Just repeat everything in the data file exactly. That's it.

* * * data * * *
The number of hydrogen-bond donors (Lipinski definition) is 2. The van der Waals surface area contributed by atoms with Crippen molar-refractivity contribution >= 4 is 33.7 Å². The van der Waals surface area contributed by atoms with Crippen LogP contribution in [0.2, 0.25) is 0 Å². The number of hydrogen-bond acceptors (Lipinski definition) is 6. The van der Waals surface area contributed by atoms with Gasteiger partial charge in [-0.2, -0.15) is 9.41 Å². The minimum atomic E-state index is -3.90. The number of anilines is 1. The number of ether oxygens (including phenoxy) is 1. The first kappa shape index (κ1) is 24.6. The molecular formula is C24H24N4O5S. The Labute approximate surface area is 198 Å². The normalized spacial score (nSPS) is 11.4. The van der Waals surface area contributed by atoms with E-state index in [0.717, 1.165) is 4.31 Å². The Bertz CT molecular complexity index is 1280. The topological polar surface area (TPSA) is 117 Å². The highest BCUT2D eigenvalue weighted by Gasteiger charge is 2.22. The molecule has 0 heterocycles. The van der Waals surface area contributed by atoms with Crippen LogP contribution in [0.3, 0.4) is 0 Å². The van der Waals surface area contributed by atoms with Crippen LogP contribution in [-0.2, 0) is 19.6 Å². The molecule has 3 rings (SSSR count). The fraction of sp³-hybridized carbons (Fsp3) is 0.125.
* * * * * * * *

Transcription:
The number of hydrogen-bond donors (Lipinski definition) is 2. The van der Waals surface area contributed by atoms with Crippen molar-refractivity contribution >= 4 is 33.7 Å². The van der Waals surface area contributed by atoms with Crippen LogP contribution in [0.2, 0.25) is 0 Å². The number of hydrogen-bond acceptors (Lipinski definition) is 6. The van der Waals surface area contributed by atoms with Gasteiger partial charge in [-0.2, -0.15) is 9.41 Å². The minimum atomic E-state index is -3.90. The number of anilines is 1. The number of ether oxygens (including phenoxy) is 1. The first kappa shape index (κ1) is 24.6. The molecular formula is C24H24N4O5S. The Labute approximate surface area is 198 Å². The normalized spacial score (nSPS) is 11.4. The van der Waals surface area contributed by atoms with E-state index in [0.717, 1.165) is 4.31 Å². The Bertz CT molecular complexity index is 1280. The topological polar surface area (TPSA) is 117 Å². The highest BCUT2D eigenvalue weighted by Gasteiger charge is 2.22. The molecule has 0 heterocycles. The van der Waals surface area contributed by atoms with Crippen LogP contribution in [0.3, 0.4) is 0 Å². The van der Waals surface area contributed by atoms with Crippen LogP contribution in [-0.2, 0) is 19.6 Å². The molecule has 3 rings (SSSR count). The fraction of sp³-hybridized carbons (Fsp3) is 0.125.